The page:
Economists see narrower GDP decline in Q3
The gradual reopening of the Philippine economy eased the downturn in July to September such that the majority of economists and financial institutions expect third-quarter gross domestic product (GDP) shrinking by a narrower single-digit rate.
Of the 18 forecasts collected by the Inquirer last week, 13 projected GDP contraction below 10 percent year-on-year during the third quarter. The range across these forecasts were between a low of 7.1-percent drop and a high of 11.8 percent—nonetheless all below the record 16.5-percent slide posted in the second quarter.
Most of these economists estimated the third-quarter domestic output to have increased by about 8 to 12 percent compared to the trough during the second quarter, when the most stringent COVID-19 lockdown in the region put a halt to three-fourths of the economy.
Budget Secretary Wendel Avisado, who chairs the Cabinet-level Development Budget Coordination Committee (DBCC), on Friday said the DBCC would meet to revisit its macroeconomic assumptions after the Philippine Statistics Authority’s third-quarter GDP report on Tuesday, Nov. 10.
The most optimistic third-quarter GDP projection was made by Ateneo de Manila University’s Alvin Ang, followed by Morgan Stanley Research’s forecast of a 7.8-percent year-on-year decline.
“High frequency proxy indicators for private consumption such as passenger car sales, consumer goods imports and remittances have bounced off the lows from the second quarter. Meanwhile, fixed capex likely saw a less bad decline as imports of capital goods, imports of raw materials and intermediate goods, and commercial vehicle sales all recorded second-order derivative improvement. On the external front, goods exports also fared better,” Morgan Stanley Research said.
Security Bank’s Robert Dan Roces and University of Asia and the Pacific’s Victor Abola shared the same forecast of an 8-percent contraction even as the UA&P professor said “the generalized lockdown in Metro Manila and four nearby provinces and the unavailability of public transportation have made it difficult to have a strong rebound,” referring to the two-week revert to stricter quarantine in August in areas accounting for half of the economy after COVID-19 infections surged and medical front-liners sought some time out.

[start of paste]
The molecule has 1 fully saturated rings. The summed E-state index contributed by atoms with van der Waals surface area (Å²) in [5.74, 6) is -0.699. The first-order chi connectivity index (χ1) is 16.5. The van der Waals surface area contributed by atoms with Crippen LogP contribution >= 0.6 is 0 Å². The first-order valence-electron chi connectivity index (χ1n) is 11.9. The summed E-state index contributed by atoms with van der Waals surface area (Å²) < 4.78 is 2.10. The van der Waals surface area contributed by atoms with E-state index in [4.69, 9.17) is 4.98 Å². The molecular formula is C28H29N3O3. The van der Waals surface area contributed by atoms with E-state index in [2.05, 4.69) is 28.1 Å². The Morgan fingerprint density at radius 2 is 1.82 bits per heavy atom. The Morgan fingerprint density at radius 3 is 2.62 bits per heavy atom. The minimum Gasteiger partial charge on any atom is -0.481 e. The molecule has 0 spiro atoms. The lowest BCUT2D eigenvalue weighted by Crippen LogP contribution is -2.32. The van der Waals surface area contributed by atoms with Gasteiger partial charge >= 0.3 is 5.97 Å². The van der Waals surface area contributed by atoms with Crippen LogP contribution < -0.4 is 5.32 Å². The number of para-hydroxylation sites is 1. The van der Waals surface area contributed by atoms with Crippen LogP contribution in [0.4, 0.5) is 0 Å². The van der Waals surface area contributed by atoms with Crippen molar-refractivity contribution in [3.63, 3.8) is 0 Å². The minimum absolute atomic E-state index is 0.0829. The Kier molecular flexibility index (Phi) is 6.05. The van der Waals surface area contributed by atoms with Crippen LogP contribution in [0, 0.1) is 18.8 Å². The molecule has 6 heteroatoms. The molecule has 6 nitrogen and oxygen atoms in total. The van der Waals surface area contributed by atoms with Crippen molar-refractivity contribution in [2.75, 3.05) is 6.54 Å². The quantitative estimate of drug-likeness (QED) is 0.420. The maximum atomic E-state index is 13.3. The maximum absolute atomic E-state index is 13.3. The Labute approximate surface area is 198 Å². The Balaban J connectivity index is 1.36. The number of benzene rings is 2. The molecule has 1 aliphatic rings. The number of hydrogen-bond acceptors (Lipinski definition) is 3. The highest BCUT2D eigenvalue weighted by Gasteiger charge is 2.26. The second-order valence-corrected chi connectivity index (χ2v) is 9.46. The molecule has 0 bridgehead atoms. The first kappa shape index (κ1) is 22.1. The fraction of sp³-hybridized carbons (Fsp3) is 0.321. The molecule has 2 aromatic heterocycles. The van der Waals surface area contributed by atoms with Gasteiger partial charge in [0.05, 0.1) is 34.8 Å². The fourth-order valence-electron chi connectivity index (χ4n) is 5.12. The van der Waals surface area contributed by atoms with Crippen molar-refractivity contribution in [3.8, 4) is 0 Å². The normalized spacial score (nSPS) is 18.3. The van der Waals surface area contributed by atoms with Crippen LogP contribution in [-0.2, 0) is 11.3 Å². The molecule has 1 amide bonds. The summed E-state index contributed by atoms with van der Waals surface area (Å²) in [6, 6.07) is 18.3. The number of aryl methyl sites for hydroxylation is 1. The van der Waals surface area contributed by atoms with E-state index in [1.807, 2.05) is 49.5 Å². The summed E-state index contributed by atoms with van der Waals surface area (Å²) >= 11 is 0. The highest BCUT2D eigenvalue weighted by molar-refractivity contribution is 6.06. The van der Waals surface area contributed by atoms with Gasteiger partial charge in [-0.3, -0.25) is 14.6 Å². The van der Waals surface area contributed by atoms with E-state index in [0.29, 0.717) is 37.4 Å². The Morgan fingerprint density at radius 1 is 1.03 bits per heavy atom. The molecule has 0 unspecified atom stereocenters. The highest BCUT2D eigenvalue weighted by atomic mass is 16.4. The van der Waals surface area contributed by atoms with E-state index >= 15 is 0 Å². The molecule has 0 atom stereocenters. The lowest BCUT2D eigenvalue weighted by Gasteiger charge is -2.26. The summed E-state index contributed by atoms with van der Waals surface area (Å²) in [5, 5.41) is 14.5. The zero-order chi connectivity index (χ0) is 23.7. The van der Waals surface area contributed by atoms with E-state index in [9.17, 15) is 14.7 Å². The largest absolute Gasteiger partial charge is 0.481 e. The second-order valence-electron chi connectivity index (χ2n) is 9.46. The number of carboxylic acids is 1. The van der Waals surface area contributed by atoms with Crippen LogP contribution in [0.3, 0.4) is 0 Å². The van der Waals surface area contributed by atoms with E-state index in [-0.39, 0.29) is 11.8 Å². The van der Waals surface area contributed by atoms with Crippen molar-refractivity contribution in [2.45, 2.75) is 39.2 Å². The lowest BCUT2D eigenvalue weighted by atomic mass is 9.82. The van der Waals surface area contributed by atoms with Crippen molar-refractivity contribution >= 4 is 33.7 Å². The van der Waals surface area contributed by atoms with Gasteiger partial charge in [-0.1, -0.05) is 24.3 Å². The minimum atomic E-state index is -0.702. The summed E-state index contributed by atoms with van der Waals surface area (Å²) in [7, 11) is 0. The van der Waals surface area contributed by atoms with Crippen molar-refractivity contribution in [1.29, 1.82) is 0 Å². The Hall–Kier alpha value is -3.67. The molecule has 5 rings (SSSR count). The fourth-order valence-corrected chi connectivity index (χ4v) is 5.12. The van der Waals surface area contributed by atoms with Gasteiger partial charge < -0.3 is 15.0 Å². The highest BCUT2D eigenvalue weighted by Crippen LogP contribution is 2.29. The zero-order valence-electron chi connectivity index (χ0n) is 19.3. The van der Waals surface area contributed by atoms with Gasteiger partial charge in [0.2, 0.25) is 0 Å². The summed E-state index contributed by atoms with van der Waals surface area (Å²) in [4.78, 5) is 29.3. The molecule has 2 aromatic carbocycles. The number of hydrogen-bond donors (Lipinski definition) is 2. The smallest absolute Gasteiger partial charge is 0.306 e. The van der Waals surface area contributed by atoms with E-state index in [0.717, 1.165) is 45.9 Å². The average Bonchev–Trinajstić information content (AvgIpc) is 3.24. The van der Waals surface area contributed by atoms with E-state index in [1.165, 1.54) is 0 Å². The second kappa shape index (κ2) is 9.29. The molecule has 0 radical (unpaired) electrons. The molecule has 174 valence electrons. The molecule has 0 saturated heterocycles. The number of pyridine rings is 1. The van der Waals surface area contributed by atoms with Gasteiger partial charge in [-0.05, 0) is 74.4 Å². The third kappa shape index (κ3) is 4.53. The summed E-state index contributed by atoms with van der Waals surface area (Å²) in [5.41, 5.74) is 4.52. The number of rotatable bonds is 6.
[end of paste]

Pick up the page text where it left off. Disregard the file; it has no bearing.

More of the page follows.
“We project a gradual recovery henceforth as some sectors still remain challenged and business and consumer confidence still remain largely down plus tourism is unlikely to revive anytime soon. Uncertainties still prevail in this ‘postlockdown, prevaccine’ phase, with the need to complement existing monetary policy with government spending and a larger fiscal stimulus,” Roces said.
Sun Life Financial’s Patrick Ella projected a third-quarter GDP decline of 8.5 percent; Moody’s Analytics’ Steven Cochrane, 8.6 percent, and Banco De Oro Unibank’s Jonathan Ravelas, 8.7 percent.
The other economists who had forecasts of single-digit year-on-year GDP contraction in the third quarter were Rizal Commercial Banking Corp.’s Michael Ricafort (9 percent), Oxford Economics’ Makoto Tsuchiya (9.2 percent), Citi’s Nalin Chutchotiham (9.5 percent); Bank of the Philippine Islands’ Emilio Neri Jr. (9.6 percent), Capital Economics’ Alex Holmes (9.7 percent) and Nomura’s Euben Paracuelles (9.8 percent).
Five economists projected another double-digit GDP fall during the July-to-September period, although at a slower pace than the previous quarter: ANZ’s Sanjay Mathur (10.2 percent), UnionBank of the Philippines’ Ruben Carlo Asuncion (10.6 percent), HSBC’s Noelan Arbis (11.1 percent), ING’s Nicholas Antonio Mapa (11.4 percent) and Standard Chartered’s Edward Lee (11.8 percent).
“While mobility activity data improved in the third quarter versus the second quarter on gradual easing of restrictions, still high daily infection numbers and reimposition of restrictive measures in several parts of the country may have limited the sequential pickup in growth,” Lee, whose forecast was the least optimistic in the Inquirer poll, said. INQ
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